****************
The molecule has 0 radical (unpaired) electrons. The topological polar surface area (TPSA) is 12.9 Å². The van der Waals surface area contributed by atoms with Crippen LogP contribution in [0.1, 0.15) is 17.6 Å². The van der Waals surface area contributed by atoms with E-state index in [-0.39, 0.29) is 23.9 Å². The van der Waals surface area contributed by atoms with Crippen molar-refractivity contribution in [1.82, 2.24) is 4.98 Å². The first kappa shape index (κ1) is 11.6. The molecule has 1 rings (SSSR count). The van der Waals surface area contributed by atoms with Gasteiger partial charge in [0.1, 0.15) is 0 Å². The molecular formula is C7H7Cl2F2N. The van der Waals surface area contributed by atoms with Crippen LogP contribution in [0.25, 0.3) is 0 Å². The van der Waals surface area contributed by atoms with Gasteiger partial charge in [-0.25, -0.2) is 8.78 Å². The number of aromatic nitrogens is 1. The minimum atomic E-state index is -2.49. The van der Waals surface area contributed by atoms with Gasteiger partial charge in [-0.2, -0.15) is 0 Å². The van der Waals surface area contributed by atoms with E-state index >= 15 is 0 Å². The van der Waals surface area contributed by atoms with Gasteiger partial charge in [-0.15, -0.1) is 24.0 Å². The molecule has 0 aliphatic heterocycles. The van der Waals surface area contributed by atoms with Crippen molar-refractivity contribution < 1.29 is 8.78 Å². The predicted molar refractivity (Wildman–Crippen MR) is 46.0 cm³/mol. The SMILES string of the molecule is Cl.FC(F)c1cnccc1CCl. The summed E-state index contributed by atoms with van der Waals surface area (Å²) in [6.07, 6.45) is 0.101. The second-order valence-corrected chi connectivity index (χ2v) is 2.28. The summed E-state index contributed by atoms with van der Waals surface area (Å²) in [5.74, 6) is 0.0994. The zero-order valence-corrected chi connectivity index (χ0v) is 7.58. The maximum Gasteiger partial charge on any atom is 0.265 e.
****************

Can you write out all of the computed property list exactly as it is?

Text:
The molecule has 0 radical (unpaired) electrons. The topological polar surface area (TPSA) is 12.9 Å². The van der Waals surface area contributed by atoms with Crippen LogP contribution in [0.1, 0.15) is 17.6 Å². The van der Waals surface area contributed by atoms with E-state index in [-0.39, 0.29) is 23.9 Å². The van der Waals surface area contributed by atoms with Crippen molar-refractivity contribution in [1.82, 2.24) is 4.98 Å². The first kappa shape index (κ1) is 11.6. The molecule has 1 rings (SSSR count). The van der Waals surface area contributed by atoms with Gasteiger partial charge in [0.1, 0.15) is 0 Å². The molecular formula is C7H7Cl2F2N. The van der Waals surface area contributed by atoms with Crippen LogP contribution in [0.25, 0.3) is 0 Å². The van der Waals surface area contributed by atoms with Gasteiger partial charge in [-0.25, -0.2) is 8.78 Å². The number of aromatic nitrogens is 1. The minimum atomic E-state index is -2.49. The van der Waals surface area contributed by atoms with Gasteiger partial charge in [-0.2, -0.15) is 0 Å². The van der Waals surface area contributed by atoms with E-state index >= 15 is 0 Å². The van der Waals surface area contributed by atoms with Gasteiger partial charge in [-0.15, -0.1) is 24.0 Å². The molecule has 0 aliphatic heterocycles. The van der Waals surface area contributed by atoms with Crippen molar-refractivity contribution < 1.29 is 8.78 Å². The predicted molar refractivity (Wildman–Crippen MR) is 46.0 cm³/mol. The SMILES string of the molecule is Cl.FC(F)c1cnccc1CCl. The summed E-state index contributed by atoms with van der Waals surface area (Å²) in [6.07, 6.45) is 0.101. The second-order valence-corrected chi connectivity index (χ2v) is 2.28. The summed E-state index contributed by atoms with van der Waals surface area (Å²) in [5.74, 6) is 0.0994. The zero-order valence-corrected chi connectivity index (χ0v) is 7.58. The maximum Gasteiger partial charge on any atom is 0.265 e.